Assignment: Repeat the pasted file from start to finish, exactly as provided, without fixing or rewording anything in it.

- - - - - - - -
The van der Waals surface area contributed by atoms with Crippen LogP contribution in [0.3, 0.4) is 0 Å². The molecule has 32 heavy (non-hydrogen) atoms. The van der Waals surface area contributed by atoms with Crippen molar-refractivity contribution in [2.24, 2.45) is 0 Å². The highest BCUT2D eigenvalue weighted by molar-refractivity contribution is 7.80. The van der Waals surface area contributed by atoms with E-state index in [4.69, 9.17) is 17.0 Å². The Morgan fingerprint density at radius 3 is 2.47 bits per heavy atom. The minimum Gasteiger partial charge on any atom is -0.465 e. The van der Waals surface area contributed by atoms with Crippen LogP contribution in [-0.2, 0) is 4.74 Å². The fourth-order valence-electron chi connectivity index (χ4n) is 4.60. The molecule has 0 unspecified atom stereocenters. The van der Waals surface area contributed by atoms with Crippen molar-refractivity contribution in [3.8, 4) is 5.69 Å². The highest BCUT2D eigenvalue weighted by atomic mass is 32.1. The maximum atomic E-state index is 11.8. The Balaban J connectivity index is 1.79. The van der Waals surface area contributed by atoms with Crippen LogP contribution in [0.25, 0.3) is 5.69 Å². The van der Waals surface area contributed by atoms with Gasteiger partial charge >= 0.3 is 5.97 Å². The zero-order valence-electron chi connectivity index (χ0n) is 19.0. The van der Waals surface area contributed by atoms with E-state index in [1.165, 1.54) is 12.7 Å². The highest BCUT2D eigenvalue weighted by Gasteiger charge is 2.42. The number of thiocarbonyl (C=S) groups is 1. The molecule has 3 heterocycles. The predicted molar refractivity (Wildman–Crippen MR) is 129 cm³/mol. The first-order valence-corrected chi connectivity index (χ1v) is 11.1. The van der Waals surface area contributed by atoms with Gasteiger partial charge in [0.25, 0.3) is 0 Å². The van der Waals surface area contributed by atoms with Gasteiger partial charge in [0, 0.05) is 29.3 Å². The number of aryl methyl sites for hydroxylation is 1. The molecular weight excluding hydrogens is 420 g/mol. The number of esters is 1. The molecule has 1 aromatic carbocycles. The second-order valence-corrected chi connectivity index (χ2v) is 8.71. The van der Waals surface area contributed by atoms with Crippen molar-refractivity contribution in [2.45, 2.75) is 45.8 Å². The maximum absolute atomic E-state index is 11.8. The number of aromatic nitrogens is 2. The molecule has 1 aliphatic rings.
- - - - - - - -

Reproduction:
The van der Waals surface area contributed by atoms with Crippen LogP contribution in [0.3, 0.4) is 0 Å². The molecule has 32 heavy (non-hydrogen) atoms. The van der Waals surface area contributed by atoms with Crippen molar-refractivity contribution in [2.24, 2.45) is 0 Å². The highest BCUT2D eigenvalue weighted by molar-refractivity contribution is 7.80. The van der Waals surface area contributed by atoms with E-state index in [4.69, 9.17) is 17.0 Å². The Morgan fingerprint density at radius 3 is 2.47 bits per heavy atom. The minimum Gasteiger partial charge on any atom is -0.465 e. The van der Waals surface area contributed by atoms with Crippen LogP contribution in [-0.2, 0) is 4.74 Å². The fourth-order valence-electron chi connectivity index (χ4n) is 4.60. The molecule has 0 unspecified atom stereocenters. The van der Waals surface area contributed by atoms with Crippen molar-refractivity contribution in [3.8, 4) is 5.69 Å². The highest BCUT2D eigenvalue weighted by atomic mass is 32.1. The maximum atomic E-state index is 11.8. The Balaban J connectivity index is 1.79. The van der Waals surface area contributed by atoms with Crippen LogP contribution in [0.25, 0.3) is 5.69 Å². The van der Waals surface area contributed by atoms with Gasteiger partial charge >= 0.3 is 5.97 Å². The zero-order valence-electron chi connectivity index (χ0n) is 19.0. The van der Waals surface area contributed by atoms with E-state index in [1.165, 1.54) is 12.7 Å². The highest BCUT2D eigenvalue weighted by Gasteiger charge is 2.42. The number of thiocarbonyl (C=S) groups is 1. The molecule has 3 heterocycles. The predicted molar refractivity (Wildman–Crippen MR) is 129 cm³/mol. The first-order valence-corrected chi connectivity index (χ1v) is 11.1. The van der Waals surface area contributed by atoms with Gasteiger partial charge in [0.25, 0.3) is 0 Å². The van der Waals surface area contributed by atoms with Gasteiger partial charge in [0, 0.05) is 29.3 Å². The number of aryl methyl sites for hydroxylation is 1. The molecular weight excluding hydrogens is 420 g/mol. The number of esters is 1. The molecule has 1 aromatic carbocycles. The second-order valence-corrected chi connectivity index (χ2v) is 8.71. The van der Waals surface area contributed by atoms with Crippen molar-refractivity contribution in [2.45, 2.75) is 45.8 Å². The maximum absolute atomic E-state index is 11.8. The number of aromatic nitrogens is 2. The molecule has 1 aliphatic rings.